with people who shared their family struggles, political and religious views, and warm, open humour. Those who are born with the soul of a traveller know that, although each place we go and every person we meet along the way contribute to the overall travel experience, certain destinations feel like home the first time you set foot on the soil. Likewise, some people become instant friends from the moment you meet. It is in these cases where, not only do you bring home your multitude of experiences from abroad, but you discover that you’ve left a piece of yourself there too. That true reciprocity is the pinnacle of the traveller’s experience. J.R.R. Tolkien wrote, “Not all those who wander are lost.” We are merely journeying in search of the next pinnacle. Sometimes, people who find that ideal combination return to their favourite destination and those long-lost friends repeatedly. Sometimes, they never do. In extreme cases, people have packed up and moved because the feeling of belonging is stronger in the new location than their origin. Travel is part of finding out who we are and where our path in life will take us. It is an intensely personal and intimate experience, yet one often shared mostly with strangers. In combination with planned experiences (trying a new food or zip-lining for the first time), travelling changes us in ways we cannot anticipate, ways we only discover long after our return. As that souvenir T-shirt becomes a faded and worn favourite in our wardrobe, those memories become integrated into who we are, how we see the world, and, most importantly, how we respond to it. “We live amid surfaces, and the true art of life is to skate well on them… To finish the moment, to find the journey’s end in every step of the road, to live the greatest number of good hours, is wisdom”. This truth expressed by Ralph Waldo Emerson reflects the continuous process of personal growth. Travellers know that there are too many destinations and too little time (not to mention money!) to explore them all. We choose our destinations carefully and then let the people and places do the rest. We commit to being present in each moment. We surrender ourselves to the experience. We embrace the change in our souls.
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The SCOOP • December 2017 / January 2018
Farmland Preservation Dianne Dowling
e lose 175 acres of farmland every day in Ontario – two million acres lost in the past 30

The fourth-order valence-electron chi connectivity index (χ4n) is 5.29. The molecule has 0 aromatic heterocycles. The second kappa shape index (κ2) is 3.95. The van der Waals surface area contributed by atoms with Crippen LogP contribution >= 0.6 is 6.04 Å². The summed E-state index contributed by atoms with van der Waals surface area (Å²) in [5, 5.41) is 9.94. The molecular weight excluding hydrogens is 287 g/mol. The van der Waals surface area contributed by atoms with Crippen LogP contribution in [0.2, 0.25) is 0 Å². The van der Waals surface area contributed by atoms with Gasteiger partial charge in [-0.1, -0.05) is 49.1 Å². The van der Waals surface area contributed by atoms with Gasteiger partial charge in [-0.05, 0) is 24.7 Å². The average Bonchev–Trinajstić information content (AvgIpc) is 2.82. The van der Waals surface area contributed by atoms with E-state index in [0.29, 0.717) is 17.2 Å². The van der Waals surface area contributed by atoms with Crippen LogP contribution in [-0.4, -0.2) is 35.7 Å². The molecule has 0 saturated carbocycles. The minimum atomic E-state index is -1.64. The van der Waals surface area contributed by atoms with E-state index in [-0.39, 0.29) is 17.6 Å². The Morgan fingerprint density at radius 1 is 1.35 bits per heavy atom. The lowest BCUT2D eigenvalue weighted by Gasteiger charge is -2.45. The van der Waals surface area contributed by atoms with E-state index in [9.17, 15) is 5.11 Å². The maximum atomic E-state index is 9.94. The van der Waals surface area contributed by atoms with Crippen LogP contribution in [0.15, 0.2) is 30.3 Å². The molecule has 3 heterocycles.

Where will we grow our food when all the farmland is gone? Instead of finding ourselves in that bleak future, let’s pursue ways to keep farmland in farming. Ideally, we would have strong federal, provincial, and municipal policies that preserve farmland for growing food. After all, it’s a matter of public safety and emergency preparedness to become more self-sufficient and self-reliant in food production. In particular, robust federal policies to protect farmland, and to regulate who owns the land (preferably, farmers!) would provide a sound foundation for provincial and municipal policies that build on the national standards. Unfortunately, we do not have robust federal, provincial, or municipal policies regarding the land that grows our food. In Ontario, the Provincial Policy Statement on land planning says prime agricultural land must be protected—but read on, and you will find that, unbelievably, gravel pits trump farmland. For municipalities, continually looking for revenue, the temptation exists to increase the tax base by letting nonagricultural development happen on farmland. Not waiting for government policies, individual farmland owners have taken action to preserve their farms for farming. They are protecting their land from non-agricultural development by partnering with land trusts and ensuring that their farms are preserved for farming, for future generations.
current and future owners of the farm. Alternatively, a landowner can donate their land to the land trust. Either way, there are tax benefits for the landowner. The Ontario Farmland Trust (OTF) is the only registered charity in Ontario with the specific mandate to preserve farmland. OTF has protected 12 farms and a total of 1200 acres, mostly on the edge of the Greenbelt around Toronto, and in Simcoe County. OTF is interested in working with farmland owners in eastern Ontario, and they will be holding their 2018 annual Farmland Forum in eastern Ontario, with the theme of “Viability of Farmland” in Prince Edward County on April 5, 2018. Go to www.ontariofarmlandtrust.ca for more information about OTF and its work. Farms could include areas of natural interest (woodlands or wetlands) or be the habitat of endangered or at-risk plants and animals. As such, land trusts interested in preserving natural features could work with farmland owners to protect their land. The Thousand Islands Watershed Land Trust (TIWLT) has a mission to “permanently protect land in the Thousand Islands watershed region through acquisition or conservation agreements, and to achieve good land management through stewardship agreements and education.” Go to www. tiwlt.ca for more information.